From A. R. Wallace 24 February 1868
Feb. 24th. 1868.
I am afraid I can give you very little definite information for it is astonishing how many questions may be asked about birds or butterflies, to which I cannot give the shadow of an answer.1
I am inclined to think that very few birds are truly polygamous, (like Gallus and a few other Gallinaceæ) Nothing is known about the breeding of Birds of Paradise— The males are generally seen alone, except when they congregate to display their plumage. The females and young males go together. They may be polygamous, but I shd. think not. Plenty of Birds have strong sexual characters which decidedly are not polygamous, such as Cinnyridæ, Hornbills, Loriculus & Geoffroyus among Parrots, several of the fruit pigeons (Ptilonopus) besides all the Chatterers many with crests and appendages—2 I impute the absence of these characters in the females almost wholly to need of protection, for reasons set forth in my paper which will appear in No. 2. of the “Journal of Travel & Natural History”.3
I think it probable that the development of many or perhaps all of these characters may be aided by sexual selection or be wholly due to it,—but I think there is abundant evidence to prove that the cause of colour and fine plumage, (whatever it is) acts almost equally on both sexes as the rule; and that when these are wholly absent in the female, their absence has been produced by the need of protection, or by their being otherwise incompatible with the female’s parental duties.
I doubt if any male insects fecundate more than one female,—and I think it rather doubtful whether the female insect chooses the male; I think the male gets what female he can, and she submits to the first comer or to the strongest & swiftest, for insects certainly fight for the females. Colour in insects may be mainly produced by correlation with other parts of the organism. Thus, where the sexes of butterflies do not materially differ, the male is generally smaller stronger, a quicker flier, and more highly coloured.
It is not known if the Orang is polygamous. The males are generally seen alone.4 The females and young males in small parties.
I have no books here, or would look out for some evidence of polygamy in birds for you. I shall not be back to stay in town till July. Pray do not talk of troubling me. I am only too happy if I can give you any information, and I have plenty of time, for I work very easily,—only an hour or two a day.
I am in the 2nd. Vol. of your book, and I have been astonished at the immense number of interesting facts you have brought together— I read the chapter on Pangenesis first, for I could not wait.5 I can hardly tell you how much I admire it. It is a positive comfort to me to have any feasible explanation of a difficulty that has always been haunting me,—and I shall never be able to give it up till a better one supplies its place,—and that I think hardly possible.
You have now fairly beaten Spencer on his own ground, for he really offered no solution of the difficulties of the problem. The incomprehensible minuteness and vast numbers of the physiological germs or atoms (which themselves must be compounded of numbers of Spencer’s Physiological units) is the only difficulty,—but that is only on a par with the difficulties in all conceptions of matter, space, motion, force &c.6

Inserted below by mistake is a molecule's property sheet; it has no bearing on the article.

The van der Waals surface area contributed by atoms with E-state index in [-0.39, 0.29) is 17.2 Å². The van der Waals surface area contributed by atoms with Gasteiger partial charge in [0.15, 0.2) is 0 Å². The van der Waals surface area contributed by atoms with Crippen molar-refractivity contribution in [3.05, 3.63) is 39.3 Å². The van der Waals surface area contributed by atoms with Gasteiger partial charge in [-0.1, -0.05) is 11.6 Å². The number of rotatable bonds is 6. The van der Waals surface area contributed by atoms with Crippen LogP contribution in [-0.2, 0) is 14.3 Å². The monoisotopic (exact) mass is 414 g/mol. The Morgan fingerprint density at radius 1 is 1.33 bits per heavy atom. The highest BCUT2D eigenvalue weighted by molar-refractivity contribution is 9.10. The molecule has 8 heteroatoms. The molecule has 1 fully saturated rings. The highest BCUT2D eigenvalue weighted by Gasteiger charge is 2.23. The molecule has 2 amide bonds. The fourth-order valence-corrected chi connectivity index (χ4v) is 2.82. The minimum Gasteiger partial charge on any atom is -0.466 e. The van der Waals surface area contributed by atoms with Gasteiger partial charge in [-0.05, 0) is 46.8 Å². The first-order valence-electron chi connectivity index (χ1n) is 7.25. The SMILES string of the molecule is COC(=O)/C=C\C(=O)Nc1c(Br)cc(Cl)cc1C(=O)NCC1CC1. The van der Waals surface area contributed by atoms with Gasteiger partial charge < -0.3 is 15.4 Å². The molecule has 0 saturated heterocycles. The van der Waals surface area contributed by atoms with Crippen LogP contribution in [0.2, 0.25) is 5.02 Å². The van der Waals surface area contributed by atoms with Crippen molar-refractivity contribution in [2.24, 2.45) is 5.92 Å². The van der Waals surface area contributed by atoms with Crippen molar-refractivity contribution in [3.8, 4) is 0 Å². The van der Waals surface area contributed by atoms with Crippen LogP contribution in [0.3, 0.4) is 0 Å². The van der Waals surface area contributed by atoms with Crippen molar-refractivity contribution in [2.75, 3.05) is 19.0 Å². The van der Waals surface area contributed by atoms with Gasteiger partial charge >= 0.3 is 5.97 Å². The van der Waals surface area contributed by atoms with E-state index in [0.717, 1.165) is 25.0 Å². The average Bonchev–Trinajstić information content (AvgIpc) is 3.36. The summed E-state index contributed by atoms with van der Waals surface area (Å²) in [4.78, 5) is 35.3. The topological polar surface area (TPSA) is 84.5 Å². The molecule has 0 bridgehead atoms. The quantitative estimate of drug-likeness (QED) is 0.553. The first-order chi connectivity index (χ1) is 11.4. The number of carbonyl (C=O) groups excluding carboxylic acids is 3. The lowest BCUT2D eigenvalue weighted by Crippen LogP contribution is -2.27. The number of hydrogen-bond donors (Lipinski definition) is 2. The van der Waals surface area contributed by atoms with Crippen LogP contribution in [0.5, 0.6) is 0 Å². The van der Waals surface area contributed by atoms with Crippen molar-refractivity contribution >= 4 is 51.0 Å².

As I understood Spencer, his physiological units were identical throughout each species, but slightly different in each different species;—but no attempt was made to show how the identical form of the parent or ancestors came to be built up of such units.
The only parts I have yet met with where I somewhat differ from your views, are in the chapter on the causes of variability,—in which I think several of your arguments are unsound: but this is too long a subject to go into now.
Also, I do not see your objection to sterility between allied species having been aided by natural selection.7 It appears to me that,—given a differentiation of a species into two forms each of which was adapted to a special sphere of existence,—every slight degree of sterility would be a positive advantage, not to the individuals who were sterile, but to each form. If you work it out, and suppose the two incipient species a … b to be divided into two groups, one of which contains those which are fertile when the two are crossed, the other being slightly sterile,—you will find that the latter will certainly supplant the former in the struggle for existence; remembering that you have shewn that in such a cross the offspring would be more vigorous than the pure breed, & therefore would certainly soon supplant them, and as these would not be so well adapted to any special sphere of existence as the pure species a and b, they would certainly in their turn give way to a and b.
I am sure all Naturalists will be disgusted at that malicious and ignorant article in the Athenæum. It is a disgrace to the paper, and I hope some one will publickly express the general opinion of it. We can expect no good Reviews of your book till the Quarterlies or best monthlies come out. I think the “Cambridge Man” of the “Darwinian Theory Examined” must have written for the Athenæum.8 I shall be anxious to see how “Pangenesis” is received.
Believe me | Yours very faithfully | Alfred R. Wallace
Responds to CD’s queries on polygamy in birds and orang.
Discusses sexual selection and secondary characters; colours and sexual preference.
Expresses his admiration for Pangenesis; it is superior to Herbert Spencer’s theory.
ARW differs somewhat with CD’s chapter on causes of variability [ch. 22 in Variation]. Thinks several of CD’s arguments are unsound.
Briefly discusses how natural selection might aid in producing sterility between allied species.
Please cite as
Darwin Correspondence Project, “Letter no. 5922,” accessed on 25 October 2016, http://www.darwinproject.ac.uk/DCP-LETT-5922